Give the Tropical Breeze Resort of Siesta Key a try for two- or three-night stays. This property fills assorted homes and apartment buildings across four blocks of the charming neighborhood between the village and the shoreline. Each building comes with its own pool, and the resort also has a centrally located yoga deck.

When you're more interested in saving money and don't plan to spend much time in a motel room, or when lodging amenities aren't as important, then opt for the Best Western. In the village, it's less than a block from the public beach.

Turtle Beach Resort treats you to the most romantic accommodations. On the south end of the island facing Little Sarasota Bay, beautiful furnishings, four-poster beds, and private hot tubs make you feel as if the place is yours alone. The hotel offers a selection of 10 cottages on the bay, a heated pool, plenty of kayaks, canoes, and bicycles, as well as hammocks, boat docks, and a fishing pier. The proprietors prefer seven-night rentals during the high season. But off-season, they'll rent you a room by the night.

Each time I return to Siesta, I fall deeper in love with this enchanted isle. When you visit, look for the lady in total relaxation on the beach. I'll be too blissful to wave hello, so just enjoy the smile.

For more information: Siesta Key Chamber of Commerce, 5118 Ocean Blvd., Siesta Key, FL 34242; (941) 349-3800, 1-888-837-3969, or www.siestakeychamber.com.

Where Florida's Sun Shines
If you're looking for a warm getaway, grab your swimsuit, and head to Florida.

Old Man Winter sheds his coat when he travels to the Sunshine State to mellow. There, he joins the throngs in sunglasses, sunscreen, and colorful loose-fitting shirts. You should come too.

Keep in mind that it won't feel like summer but you'll enjoy lots of warming rays. Here are some tips for a winter fun-in-the-sun trip.

Packing Smart
Layering clothing is essential to comfort throughout Florida now. Although it's warmer here than elsewhere, it's windier too. Some strong cold fronts push south, leaving breezy conditions in their wakes, ideal for a light jacket or a casual overshirt.

Of course, you'll want your swimsuit and a coverup for a dip in a pool. Most resort pools stay heated, while smaller motel pools may not. Again, it's all about keeping out of the wind. You won't find too many locals taking the waters in the Gulf and the Atlantic (except for maybe in Miami through The Keys), but that doesn't stop others from jumping in. In fact, Miamians claim the sun shines on their fair city every single day in January and February. Doesn't that sound good?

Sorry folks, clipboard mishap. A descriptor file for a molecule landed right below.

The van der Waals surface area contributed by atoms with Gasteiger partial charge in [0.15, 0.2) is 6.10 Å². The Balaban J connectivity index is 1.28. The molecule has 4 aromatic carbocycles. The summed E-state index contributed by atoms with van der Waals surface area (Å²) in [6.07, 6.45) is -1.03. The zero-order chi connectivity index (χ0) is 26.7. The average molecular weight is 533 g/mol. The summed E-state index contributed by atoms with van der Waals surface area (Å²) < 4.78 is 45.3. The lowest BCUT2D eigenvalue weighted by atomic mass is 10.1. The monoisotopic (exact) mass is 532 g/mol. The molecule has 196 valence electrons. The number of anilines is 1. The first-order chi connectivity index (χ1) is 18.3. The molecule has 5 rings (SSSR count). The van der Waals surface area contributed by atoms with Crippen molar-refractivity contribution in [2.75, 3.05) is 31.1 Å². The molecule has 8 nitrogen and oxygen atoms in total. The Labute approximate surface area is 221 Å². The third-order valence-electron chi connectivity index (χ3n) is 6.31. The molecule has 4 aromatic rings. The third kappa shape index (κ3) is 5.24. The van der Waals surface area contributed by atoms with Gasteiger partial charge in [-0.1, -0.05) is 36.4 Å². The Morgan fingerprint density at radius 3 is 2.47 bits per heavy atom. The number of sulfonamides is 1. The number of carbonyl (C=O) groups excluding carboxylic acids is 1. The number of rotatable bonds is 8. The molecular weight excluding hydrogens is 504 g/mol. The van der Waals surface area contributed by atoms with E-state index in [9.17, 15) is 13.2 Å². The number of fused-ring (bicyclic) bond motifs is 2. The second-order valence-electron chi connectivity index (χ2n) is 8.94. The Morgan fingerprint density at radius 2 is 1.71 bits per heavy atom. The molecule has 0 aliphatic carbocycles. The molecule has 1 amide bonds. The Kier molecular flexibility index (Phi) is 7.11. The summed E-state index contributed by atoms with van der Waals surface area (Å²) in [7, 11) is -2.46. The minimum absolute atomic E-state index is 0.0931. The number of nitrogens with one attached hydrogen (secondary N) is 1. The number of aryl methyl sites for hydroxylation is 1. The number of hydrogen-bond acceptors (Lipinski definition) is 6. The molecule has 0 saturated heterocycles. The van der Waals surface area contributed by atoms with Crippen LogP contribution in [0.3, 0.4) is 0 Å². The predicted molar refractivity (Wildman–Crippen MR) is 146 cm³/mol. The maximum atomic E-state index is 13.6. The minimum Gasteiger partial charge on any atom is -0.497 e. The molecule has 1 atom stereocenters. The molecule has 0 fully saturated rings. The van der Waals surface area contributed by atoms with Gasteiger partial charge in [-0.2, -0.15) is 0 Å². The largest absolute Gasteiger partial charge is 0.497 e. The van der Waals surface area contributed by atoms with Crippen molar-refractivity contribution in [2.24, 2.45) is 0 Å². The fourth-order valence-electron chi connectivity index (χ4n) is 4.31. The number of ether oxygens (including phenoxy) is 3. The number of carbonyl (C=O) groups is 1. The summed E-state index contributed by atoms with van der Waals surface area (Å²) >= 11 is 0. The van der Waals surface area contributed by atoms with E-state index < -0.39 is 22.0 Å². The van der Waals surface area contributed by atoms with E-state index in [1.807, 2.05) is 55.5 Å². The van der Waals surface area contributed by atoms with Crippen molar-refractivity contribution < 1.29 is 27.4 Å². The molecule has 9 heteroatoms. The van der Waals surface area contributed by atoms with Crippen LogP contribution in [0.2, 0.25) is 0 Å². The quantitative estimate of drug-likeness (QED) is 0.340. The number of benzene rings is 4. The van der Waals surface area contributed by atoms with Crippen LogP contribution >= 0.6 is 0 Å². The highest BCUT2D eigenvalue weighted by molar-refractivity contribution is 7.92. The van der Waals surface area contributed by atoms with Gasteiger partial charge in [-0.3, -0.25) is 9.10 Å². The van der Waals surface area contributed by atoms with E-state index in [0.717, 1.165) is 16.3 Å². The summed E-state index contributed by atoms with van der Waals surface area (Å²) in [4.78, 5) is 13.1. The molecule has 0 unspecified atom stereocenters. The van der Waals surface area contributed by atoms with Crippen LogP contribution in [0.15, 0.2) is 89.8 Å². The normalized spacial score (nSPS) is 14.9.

Checking In to Theme Park Land
Most Florida weather professionals agree that the hard freeze line crosses through the state from Ocala to Jacksonville. Freezing temperatures rarely last more than a few hours south of this line. Your Central Florida visit will probably offer soft 70-degree days with chilly nights in the high 40s. Even though most resorts keep pools around 80 degrees, be prepared for cooler water after a cold front drops temperatures for a night or two.

Don't rule out a day in the water parks here either. Some visitors agree that this is the best season. Wet 'n Wild, located on International Drive in Orlando and open year-round, heats all its pools and attractions during cooler weather. So many people come here in the summer that you can stir them with a stick, but in January you avoid long lines for sliding and tubing.

Wandering Along the Western Shores
Up north along the Gulf on the Emerald Coast, expect days in the mid 60s. If you see someone frolicking in the surf, more than likely he or she is a Canadian snowbird who thinks this is delightful. If you like quiet beaches and excellent shopping and dining without the crowds, this can be the perfect month. Some resorts have indoor pools--best for winter swimming.

You'll notice a marked difference down in the Tampa and St. Pete area. It's definitely warmer. High season takes over in January a few hours south of here in Sanibel and Captiva, and the hotel and dining rates reflect it. "We promise you'll not have to shovel sunshine on Captiva," says one local property owner. Again, it's a great place for pools, but the Gulf water temperatures hover around a chilly 65 degrees.

Coasting in the East
Heading south, the subtropical feel begins around Fort Pierce on the Atlantic. It rarely freezes here. Fort Lauderdale claims mid to high 70s during the day. According to the Sands Harbor Resort and Marina in Pompano Beach (between Palm Beach and Miami), the Atlantic's water temperature is higher here in the winter than it is along some parts of the Eastern seaboard during summer.

Your best bet for taking a dip in the Atlantic starts from Palm Beach south. Because the Gulf Stream (that generator of warm water that flows north from the Caribbean) still hugs the coastline, the blue water stays summer warm. You can slather on the sunscreen and jump right in.

Springing Into Action
Check out the dozens of natural springs this time of year for another water option. They typically stay around 72 degrees. What may feel icy in the summer now feels bubble-bath warm.